It’s a great list so far (myself only having read, and only then in part, half of these). Having a community-agreed upon canon of works to read, or a reading list to guide you in general, is always welcome. Like having a steady professor-friend by your side to offer advice only an insider would harbor.

Why are there imperfect mimics?

Katatrepsis

A few colleagues and I recently had a paper published in Nature on “A comparative analysis of the evolutionary of imperfect mimicry”. Those of you fortunate to have a Nature subscription can read the paper here.  Alternatively, you can email me and I’ll send you a copy.  Unfortunately, I can’t make the paper available due to issues with copyright from Nature (see elsewhere for details of scientists’ love-hate relationship with publishers…) but I can summarise the paper here.

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Lives of muskrat lymphocytes

Large lymphocyte from a normal blood film

One of my favorite essays by the immunologist-poet, Miroslav Holub, describes the symphony of cellular life enacted after a muskrat drowns in the writer’s pool and is shot by a neighbor. The scene itself is grim yet fairly boring and commonplace; dead animals, be it a robin flown into our window or a white-footed mouse decapitated by our cat, seem to be an ordinary part of suburban life. But Holub views the situation from the interior view of the animal and with the sense and extrapolation of a poet. His interest in the phenomenon of death lies in the cellular process that are taking place long after we conceive of the animal as “dead.” While ordinarily we see the spectrum of alive to dead as having a definitive moment of change from A to B, a universe of interactions, an ecosystem of cellular bodies, continues to communicate, move, exist. I’ve copied my favorite excerpt from the essay, that of the lymphocytes (an immunologist’s specialty), below.

So there was this muskrattish courage, an elemental bravery transcending life.

But mainly, among the denaturing proteins and the disintegrating peptide chains, the white blood cells lived, really lived, as anyone knows who has ever peeked into a microscope, or anyone knows who remembers how live tissue cells were grown from a sausage in a Cambridge laboratory (the sausage having certainly gone through a longer funereal procedure than blood that is still flowing). There were these shipwrecked white blood cells in the cooling ocean, millions and billions of them on the concrete, on the rags, in the wrung-out murkiness. Bewildered by the unusual temperature and salt concentration, lacking unified signals and gentle ripples of the vascular endothelium, they were nevertheless alive and searching for whatever they were destined to search for. The T lymphocytes were using their receptors to distinguish the muskrat’s self markers from nonself bodies. The B lymphocytes were using their antibody molecules to pick up everything the muskrat had learned about the outer world in the course of its evolution. Plasma cells were dropping antibodies in various places. Phagocyte cells were creeping like amoebas on the bottom of the pool, releasing their digestive granules in an attempt to devour its infinite surface. And here and there a blast cell divided, creating two new, last cells.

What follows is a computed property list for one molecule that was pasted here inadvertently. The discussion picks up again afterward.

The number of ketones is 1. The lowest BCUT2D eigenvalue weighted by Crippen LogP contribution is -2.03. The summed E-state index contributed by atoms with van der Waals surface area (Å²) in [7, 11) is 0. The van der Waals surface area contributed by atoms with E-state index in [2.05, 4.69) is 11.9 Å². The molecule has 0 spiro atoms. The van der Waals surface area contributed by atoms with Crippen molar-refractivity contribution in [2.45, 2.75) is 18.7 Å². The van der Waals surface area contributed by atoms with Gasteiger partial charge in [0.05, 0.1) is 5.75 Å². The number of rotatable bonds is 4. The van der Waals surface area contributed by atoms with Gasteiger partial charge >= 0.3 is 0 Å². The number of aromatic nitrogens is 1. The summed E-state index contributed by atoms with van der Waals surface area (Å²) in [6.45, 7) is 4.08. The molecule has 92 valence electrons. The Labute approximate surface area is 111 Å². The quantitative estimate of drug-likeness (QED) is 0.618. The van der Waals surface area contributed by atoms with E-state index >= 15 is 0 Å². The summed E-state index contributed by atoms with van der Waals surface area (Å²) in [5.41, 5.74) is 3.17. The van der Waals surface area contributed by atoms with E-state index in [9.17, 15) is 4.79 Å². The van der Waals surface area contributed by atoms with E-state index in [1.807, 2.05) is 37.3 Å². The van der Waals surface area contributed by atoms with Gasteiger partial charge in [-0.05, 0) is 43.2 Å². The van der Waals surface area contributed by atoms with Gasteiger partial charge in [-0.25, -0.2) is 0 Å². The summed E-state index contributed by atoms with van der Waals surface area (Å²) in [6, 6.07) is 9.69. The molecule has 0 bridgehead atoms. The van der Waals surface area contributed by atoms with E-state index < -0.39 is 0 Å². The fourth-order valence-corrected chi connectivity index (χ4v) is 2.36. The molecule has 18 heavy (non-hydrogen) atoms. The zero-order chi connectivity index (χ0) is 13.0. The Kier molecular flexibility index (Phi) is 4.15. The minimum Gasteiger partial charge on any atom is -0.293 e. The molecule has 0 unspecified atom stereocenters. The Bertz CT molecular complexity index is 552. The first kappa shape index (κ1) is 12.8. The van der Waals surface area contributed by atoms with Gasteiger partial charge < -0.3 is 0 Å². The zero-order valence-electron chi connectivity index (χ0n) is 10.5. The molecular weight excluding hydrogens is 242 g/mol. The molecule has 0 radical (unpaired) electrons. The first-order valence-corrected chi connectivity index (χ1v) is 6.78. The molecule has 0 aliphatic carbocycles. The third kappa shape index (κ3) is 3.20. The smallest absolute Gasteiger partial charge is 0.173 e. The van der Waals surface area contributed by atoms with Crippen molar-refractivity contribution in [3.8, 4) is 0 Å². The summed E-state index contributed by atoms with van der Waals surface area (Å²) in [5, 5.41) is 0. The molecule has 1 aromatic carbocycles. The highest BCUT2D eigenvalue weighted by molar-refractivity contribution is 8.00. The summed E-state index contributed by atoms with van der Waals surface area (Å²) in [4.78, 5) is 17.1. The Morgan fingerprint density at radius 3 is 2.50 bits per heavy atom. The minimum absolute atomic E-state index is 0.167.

British Lions

“When lions started speaking English, animal keepers were the only ones who could understand them. Others didn’t take the whole thing seriously – Wittgenstein famously said that if lions could talk, they would stop being lions. He didn’t clarify, however, if animal keepers would remain human, should they understand lions’ roaring.
On Sundays animal keepers and lions sit up straight at the round table in the local inn and, scarcely exchanging remarks, divide between them a huge Union Jack cake.”

– Anatoly Kudryavitsky